The Australian Competition and Consumer Commission (ACCC) announced it will not oppose the acquisition of PFD Food Services by Woolworths Group Ltd (ASX: WOW). The investigation concluded the transaction will not materially reduce competition.
PFD is a privately owned wholesale food distributor providing food products and distribution services throughout Australia. The company operates a national network of distribution centres and delivery vehicles providing food services to restaurants, cafés, fast-food chains, hotels, hospitals and clubs.
Woolworths Group will acquire a 65% share in PFD, with the incumbent Smith family retaining a 35% stake. Woolworths has the option to acquire the remaining 35% at a later date.
WOW share price
Why the holdup?
In December last year, the ACCC raised concerns that the proposed acquisition may increase Woolworths’ purchasing power, lessen competition in wholesale food distribution and allow Woolworths to foreclose competitors that are supplied by PFD. Woolworths Group and PFD share 350-400 common suppliers.
The investigation focused on the impact of the acquisition on suppliers of food and grocery products. The wholesale food distribution channel is an important alternative to the major supermarket outlets.
While sharing common suppliers, Woolworths and PFD rarely compete for the same customers. PFD purchases products often in different sizes and recipes to Woolworths. Woolworths focuses on products suitable for direct retail sale such as convenience items (chocolate bars, candy, chips) whereas PFD purchases larger format products that are used as inputs (fruit, vegetables, spices, sauces).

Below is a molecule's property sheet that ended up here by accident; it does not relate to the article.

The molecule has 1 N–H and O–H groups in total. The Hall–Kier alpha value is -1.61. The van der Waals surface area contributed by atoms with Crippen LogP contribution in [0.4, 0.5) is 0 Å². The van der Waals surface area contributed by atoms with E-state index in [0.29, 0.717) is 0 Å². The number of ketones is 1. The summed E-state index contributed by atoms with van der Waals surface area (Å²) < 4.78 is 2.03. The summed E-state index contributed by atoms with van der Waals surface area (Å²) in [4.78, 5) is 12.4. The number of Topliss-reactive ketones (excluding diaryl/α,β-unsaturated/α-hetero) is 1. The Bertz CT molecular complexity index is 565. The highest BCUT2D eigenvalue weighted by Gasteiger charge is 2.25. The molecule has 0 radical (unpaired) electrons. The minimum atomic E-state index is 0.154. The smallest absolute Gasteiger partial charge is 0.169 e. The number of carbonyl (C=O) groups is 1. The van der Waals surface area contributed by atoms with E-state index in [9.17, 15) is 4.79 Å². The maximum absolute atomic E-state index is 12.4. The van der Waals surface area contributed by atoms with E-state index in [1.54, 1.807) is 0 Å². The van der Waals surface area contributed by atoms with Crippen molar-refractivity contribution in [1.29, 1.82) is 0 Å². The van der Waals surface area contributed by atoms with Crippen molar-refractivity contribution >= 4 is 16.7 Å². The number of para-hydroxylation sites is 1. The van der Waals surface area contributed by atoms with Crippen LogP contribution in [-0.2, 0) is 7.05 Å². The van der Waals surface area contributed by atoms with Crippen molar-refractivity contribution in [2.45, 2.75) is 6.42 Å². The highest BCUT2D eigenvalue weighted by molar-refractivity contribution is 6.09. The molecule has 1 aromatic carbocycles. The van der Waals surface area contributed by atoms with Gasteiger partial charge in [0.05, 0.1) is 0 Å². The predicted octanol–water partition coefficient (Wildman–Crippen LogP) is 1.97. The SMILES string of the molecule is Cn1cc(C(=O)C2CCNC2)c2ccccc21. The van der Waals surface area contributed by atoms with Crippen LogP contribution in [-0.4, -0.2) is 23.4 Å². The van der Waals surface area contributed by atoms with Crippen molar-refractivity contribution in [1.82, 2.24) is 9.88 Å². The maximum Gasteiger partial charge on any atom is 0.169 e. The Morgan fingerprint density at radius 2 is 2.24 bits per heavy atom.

Some food suppliers raised concerns, however, given PFD makes up 2% of the overall demand, many were indifferent about the acquisition. Moreover, suppliers have alternative channels such as supply to manufacturing, quick service restaurants and direct supply.
The ACCC acknowledges the acquisition will likely lead to Woolworths flexing its purchasing power. However, non-price aspects such as quality, service and range remain important market dynamics mitigating the effect of a low-price competitor.
Stakeholders highlighted the ineffectiveness of the Food and Grocery Code. Implemented in 2015, the code aims to protect small businesses and keep the big supermarkets in check. Many believe the code needs to be strengthened to include civil penalties and sanctions for non-compliance.
“We consistently received feedback that while the supermarkets’ conduct has improved since the introduction of the code, poor behaviour continues, and the significant imbalance in the bargaining position of suppliers and the supermarkets remains,” Mr Sims said.
From a Woolworths shareholder perspective, I think the acquisition is sound and will allow Woolworths to leverage its scale to enhance the PFD business. However, I am surprised the ACCC didn’t implement further restrictions on Woolworths to protect suppliers.
I consider Woolworths to be a recession-proof business. For two more defensive companies listed on the ASX, check out this article.